One of the best aspects of my wonderful job is that I get to touch so many different areas. In the morning I am a human rights lawyer, advising refugees; by mid-day I am a civil rights litigator; in the early afternoon, I discuss micro-finance with my transactional partners; later I go to Capitol Hill to lobby for improving our immigration courts; and in the evening – at least on this evening – I work on education reform.
I had the pleasure tonight to host a panel of educators prior to a screening of the documentary “Waiting for Superman,” which addresses the failings of the U.S. public education system. In Akin Gump’s New York office we had Richard Barth, CEO of KIPP; Jason Levy, Principal of NY CIS 339 in the Bronx; and Rafiq Kalam Id-Din III, a former law firm associate and the founder of Teaching Firms of America-Professional Preparatory Charter School in Brooklyn. Our panelists were open and honest, and led a spirited debate about the film, the state of the public school system, and the opportunities to fix it. I won’t repeat what was said, in part because I didn’t ask the panelists for permission to quote them on the record, and in part because there is already plenty written that summarizes the debate well (including here, here, and here), but mostly because seeing this film made me think about our country more broadly.
We are failing. Not just at educating our children, but in nearly every aspect of our communal life that matters, really matters. Our infrastructure is a mess – my own DC Metro system is an embarrassment now, with one in six of its long escalators out of service. There is no fix on the horizon for our broken immigration system, which offers no hope for the millions living in the shadows, even the many who have lived in this country for years and established solid and respectable lives. We refuse to take leadership on climate change, though there is pretty clear international consensus that something must be done, and our energy policy hasn’t budged significantly since the 1970s. Income inequality is at record levels, and no one in power seems to care too much about it.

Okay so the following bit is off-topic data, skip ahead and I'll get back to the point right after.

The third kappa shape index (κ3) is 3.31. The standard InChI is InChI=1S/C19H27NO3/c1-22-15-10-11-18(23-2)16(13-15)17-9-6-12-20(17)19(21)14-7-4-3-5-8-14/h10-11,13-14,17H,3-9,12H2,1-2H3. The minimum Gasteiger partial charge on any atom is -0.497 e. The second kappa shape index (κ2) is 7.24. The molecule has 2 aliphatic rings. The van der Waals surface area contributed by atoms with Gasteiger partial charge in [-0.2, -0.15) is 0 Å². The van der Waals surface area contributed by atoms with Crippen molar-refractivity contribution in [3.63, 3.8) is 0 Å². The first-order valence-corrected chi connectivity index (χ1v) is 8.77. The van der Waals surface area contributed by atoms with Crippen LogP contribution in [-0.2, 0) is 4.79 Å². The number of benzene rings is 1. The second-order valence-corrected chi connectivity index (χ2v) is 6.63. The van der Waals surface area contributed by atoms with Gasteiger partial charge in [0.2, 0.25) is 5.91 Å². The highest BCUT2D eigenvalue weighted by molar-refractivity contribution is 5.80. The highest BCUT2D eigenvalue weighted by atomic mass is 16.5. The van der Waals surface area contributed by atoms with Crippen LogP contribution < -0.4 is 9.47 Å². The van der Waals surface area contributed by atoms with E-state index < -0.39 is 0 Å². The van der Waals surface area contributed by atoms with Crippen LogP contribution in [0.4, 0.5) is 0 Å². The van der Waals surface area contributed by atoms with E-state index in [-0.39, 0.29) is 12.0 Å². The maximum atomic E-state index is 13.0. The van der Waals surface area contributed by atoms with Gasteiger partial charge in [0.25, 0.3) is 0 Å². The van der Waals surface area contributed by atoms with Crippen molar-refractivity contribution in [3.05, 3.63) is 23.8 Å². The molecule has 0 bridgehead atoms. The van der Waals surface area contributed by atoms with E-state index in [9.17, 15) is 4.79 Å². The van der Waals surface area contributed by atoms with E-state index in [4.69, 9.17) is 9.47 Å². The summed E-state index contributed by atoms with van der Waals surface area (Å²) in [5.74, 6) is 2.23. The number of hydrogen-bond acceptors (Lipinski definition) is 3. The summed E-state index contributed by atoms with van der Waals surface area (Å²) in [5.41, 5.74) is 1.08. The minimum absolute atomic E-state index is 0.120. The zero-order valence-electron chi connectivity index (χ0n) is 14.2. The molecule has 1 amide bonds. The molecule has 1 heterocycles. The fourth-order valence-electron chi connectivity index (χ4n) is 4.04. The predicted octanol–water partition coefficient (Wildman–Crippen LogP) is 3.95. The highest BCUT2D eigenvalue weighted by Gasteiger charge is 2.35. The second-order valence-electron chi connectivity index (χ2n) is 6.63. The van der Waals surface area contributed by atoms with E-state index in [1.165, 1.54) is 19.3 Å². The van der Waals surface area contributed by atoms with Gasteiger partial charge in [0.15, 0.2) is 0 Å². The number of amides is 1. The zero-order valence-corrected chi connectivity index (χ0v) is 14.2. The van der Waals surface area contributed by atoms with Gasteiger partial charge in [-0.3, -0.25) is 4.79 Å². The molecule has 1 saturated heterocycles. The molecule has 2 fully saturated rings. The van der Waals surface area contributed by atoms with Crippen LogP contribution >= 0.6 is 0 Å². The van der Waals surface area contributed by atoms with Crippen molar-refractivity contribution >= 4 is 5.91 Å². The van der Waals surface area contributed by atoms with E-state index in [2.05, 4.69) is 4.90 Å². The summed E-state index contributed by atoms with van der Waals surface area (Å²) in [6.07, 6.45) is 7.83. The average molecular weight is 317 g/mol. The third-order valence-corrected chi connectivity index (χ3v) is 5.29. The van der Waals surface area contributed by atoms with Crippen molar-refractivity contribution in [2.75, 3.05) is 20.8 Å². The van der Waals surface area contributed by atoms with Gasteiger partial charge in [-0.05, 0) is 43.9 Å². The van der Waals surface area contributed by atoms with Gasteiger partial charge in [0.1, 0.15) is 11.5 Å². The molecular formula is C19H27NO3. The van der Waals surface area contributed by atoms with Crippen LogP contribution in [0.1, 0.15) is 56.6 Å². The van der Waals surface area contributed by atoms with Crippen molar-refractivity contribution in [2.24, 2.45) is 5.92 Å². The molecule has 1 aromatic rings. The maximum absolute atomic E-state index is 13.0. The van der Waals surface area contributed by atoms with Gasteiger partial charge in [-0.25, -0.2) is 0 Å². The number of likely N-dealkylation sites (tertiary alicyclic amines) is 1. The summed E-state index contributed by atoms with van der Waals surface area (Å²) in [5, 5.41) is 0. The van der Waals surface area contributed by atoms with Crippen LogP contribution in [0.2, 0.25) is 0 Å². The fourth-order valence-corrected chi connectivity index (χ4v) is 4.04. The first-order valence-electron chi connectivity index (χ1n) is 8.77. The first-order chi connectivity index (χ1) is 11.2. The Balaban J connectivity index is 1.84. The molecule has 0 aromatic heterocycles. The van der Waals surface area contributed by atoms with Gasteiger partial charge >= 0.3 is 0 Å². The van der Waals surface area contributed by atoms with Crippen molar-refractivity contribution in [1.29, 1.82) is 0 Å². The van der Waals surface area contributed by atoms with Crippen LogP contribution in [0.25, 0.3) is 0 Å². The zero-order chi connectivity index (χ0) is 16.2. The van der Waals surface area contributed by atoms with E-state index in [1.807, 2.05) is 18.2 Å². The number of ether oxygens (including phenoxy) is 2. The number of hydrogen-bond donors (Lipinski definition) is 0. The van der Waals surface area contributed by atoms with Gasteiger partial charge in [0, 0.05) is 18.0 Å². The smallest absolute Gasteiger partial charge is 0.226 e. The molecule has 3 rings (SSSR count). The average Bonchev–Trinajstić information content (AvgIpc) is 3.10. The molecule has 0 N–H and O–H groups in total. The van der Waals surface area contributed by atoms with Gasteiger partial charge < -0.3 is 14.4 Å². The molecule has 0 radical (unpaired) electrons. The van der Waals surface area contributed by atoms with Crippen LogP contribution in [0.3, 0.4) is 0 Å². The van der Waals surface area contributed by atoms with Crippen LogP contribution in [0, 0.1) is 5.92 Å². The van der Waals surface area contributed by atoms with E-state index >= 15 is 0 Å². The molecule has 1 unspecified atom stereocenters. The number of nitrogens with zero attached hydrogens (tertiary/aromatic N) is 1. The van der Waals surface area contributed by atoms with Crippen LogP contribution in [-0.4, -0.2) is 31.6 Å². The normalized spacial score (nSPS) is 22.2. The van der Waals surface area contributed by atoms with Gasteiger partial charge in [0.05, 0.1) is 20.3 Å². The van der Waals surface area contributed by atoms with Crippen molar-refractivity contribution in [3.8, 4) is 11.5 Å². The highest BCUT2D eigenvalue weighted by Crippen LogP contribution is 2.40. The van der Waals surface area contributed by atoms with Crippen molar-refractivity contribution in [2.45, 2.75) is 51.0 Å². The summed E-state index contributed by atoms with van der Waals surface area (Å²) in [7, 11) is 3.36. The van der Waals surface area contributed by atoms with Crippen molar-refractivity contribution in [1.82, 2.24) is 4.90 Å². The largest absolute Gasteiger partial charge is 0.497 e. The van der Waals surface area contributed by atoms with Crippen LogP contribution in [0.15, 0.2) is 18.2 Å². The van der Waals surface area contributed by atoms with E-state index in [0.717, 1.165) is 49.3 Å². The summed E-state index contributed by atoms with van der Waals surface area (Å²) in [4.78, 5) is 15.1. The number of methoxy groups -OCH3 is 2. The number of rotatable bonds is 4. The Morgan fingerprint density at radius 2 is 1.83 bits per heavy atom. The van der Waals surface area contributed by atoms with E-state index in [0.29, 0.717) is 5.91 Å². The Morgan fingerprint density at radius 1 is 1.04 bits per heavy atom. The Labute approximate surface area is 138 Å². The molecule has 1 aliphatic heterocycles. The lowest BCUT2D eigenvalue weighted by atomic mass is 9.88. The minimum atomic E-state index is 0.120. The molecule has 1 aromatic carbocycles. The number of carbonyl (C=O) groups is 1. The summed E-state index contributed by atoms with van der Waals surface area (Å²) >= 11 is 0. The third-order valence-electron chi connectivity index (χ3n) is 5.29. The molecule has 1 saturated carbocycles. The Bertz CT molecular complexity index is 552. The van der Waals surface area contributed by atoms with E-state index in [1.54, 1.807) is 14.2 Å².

Even our nation’s greatest supposed strength – upward mobility – has become a mirage. According to Opportunity Nation (an organization trying to address the opportunity gap in the U.S., and pro bono client of my firm), 42% of Americans born in the lowest quintile of will stay in that bracket. That’s worse than Denmark, Finland, Norway, Sweden, Canada, Germany – and the United Kingdom! Good god, that’s a country that still has a monarchy and an institutionalized class system (not to mention absurd hats), and where the term “commoner” remains in good usage. And we aren’t even close to the UK on this score – 70% of her subjects move out of the bottom quintile, while only 58% of our fellow citizens make a similar jump up the ladder.
As “Waiting for Superman” pointed out, though, we Americans are still good at something – and that is confidence. Our students consistently rank relatively low, or no better than average, on international educational tests. But our children are the most confident in their own abilities. This is not, at least in my observation, unique to our children. As Americans, we think of our country as superlative, so much so that our own President must defend his own belief in American exceptionalism.
It is time now that we either put up or shut up. We cannot have a crumbling infrastructure, a failing public education system, dysfunctional immigration policies, grossly unfair income equality, and declining opportunity, and still call ourselves the greatest nation on earth. Our grandparents and parents earned the right to make this claim by winning World War II, building the Interstate highway system, ending segregation and putting a man on the moon. We simply have not yet risen to the challenges of our time, and thus have, for now, forfeited those bragging rights. If we work hard, we can put our children in a position to make the claim once again. Richard, Rafiq and Jason, and others like them, give me hope that we can all pull together and solve the big problems that confront us. But for now, we all need to put action first, and let our words follow.